Remembering 9/11: "Give Us Tomorrow"

Note: I shared these words on the first anniversary of the 9/11 attacks when our community gathered for a service of remembrance.

"Looking back, I realize it was the beautiful day that killed us."

These are the words of Richard Picciotto, a grizzled and grieving New York City fire battalion commander. His book, Last Man Down, tells the story of Picciotto's four hours trapped in the rubble of the North Tower of the World Trade Center.

Picciotto believes that if it had been gray or foggy or overcast on Septembr 11, there's no way the terrorists could have flown those planes. Not on that day, anyway. All up and down the East Coast it was the same; still winds, blue skies, not a cloud in sight. Boston, New York, and Washington, D.C., all enjoying an absolutely gorgeous, late-summer day.

How well we remember, the beauty of the day and the horror of the events.

We gather together today, on the first anniversary of September 11, to remember, to think back, to recollect, to memorialize, to analyze and to pledge to one another that we will never forget. But as Christians, we do not gather to  remember in the sense of simply recollecting an important event from the past.

No, our approach is different, and it is deeply and distinctly rooted in the biblical idea of remembrance - the approach that Jesus took when he said, "Do this in remembrance of me." In the Christian faith, remembrance brings an event from the past into the present - it recalls an event in such a way that it has a powerful effect on the here and now.

Think of communion, the meal that reminds us of the gruesome, gory death of the Son of God, the tragic breaking of his body and the spilling of his blood, not in a metal tower but on a wooden cross. When we remember Jesus at his table, we believe that he is present with us, present in a powerful way, transforming our todays and our tomorrows.

Something similar should be happening right now. As we remember September 11, we should be focusing on how the events of last year can shape this year, and how our memory of the past can transform our vision of the future.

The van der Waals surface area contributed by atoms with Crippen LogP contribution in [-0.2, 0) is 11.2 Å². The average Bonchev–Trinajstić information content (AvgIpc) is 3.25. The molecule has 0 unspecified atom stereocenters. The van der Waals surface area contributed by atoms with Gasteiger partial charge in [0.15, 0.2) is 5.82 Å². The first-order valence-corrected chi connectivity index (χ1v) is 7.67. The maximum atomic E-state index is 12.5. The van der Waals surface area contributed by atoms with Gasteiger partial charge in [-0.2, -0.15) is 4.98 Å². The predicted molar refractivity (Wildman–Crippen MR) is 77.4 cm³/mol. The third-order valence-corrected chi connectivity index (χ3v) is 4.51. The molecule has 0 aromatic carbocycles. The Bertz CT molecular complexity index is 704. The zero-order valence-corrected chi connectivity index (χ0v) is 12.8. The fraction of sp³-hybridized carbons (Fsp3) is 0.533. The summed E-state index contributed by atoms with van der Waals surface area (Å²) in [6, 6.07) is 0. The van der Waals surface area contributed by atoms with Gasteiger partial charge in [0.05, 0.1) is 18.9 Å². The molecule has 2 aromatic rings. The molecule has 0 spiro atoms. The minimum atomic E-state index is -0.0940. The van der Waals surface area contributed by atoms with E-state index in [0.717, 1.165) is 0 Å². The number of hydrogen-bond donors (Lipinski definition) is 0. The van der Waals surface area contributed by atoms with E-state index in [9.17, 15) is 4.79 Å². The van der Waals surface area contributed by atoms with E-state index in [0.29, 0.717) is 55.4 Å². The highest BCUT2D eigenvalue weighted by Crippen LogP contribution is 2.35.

No doubt we have been changed, each one of us. The world is not the same place as before. Our world is more breakable. Life is more fragile. Time is more precious. And hopefully, our faith is more real.

On this first anniversary of September 11, we are a wiser people, no longer naive about our peace and security and no longer pretending to be immune from the pain and suffering that plagues so much of our world. Now we recognize the lethal threat of unbridled hatred, fanaticism and bigotry. You and I are wiser about life and death, and perhaps wiser about the reason we are on this earth in the first place, wiser about the purpose of our lives.

Some antique words nearly lost to us entirely, have been rediscovered and dusted off, and now they take on a new luster and shine for us. Words like life and liberty. Old words like courage and sacrifice. Almost forgotten words like duty and honor and citizen. Precious words like family and faith. Words like these have been redefined for us, unforgettably portrayed for us in the dust and debris, in the twisted steel and the smoldering holes, in the folded flags and the fatherless children.

Our boys and girls have seen with their own eyes that heroes and patriots are not just found on the pages of their history books. Many are walking among us today. Some are here with us this evening.

Americans are a peace-loving people, not easily or often provoked. We do not take lightly the prospect of war and the loss of American lives. Yet, from the smoky shadows of September 11, countless voices cry out for justice and our hearts long for a safe, secure world. War must be waged that such wars might no longer be necessary. We wage war to win the blessings of peace.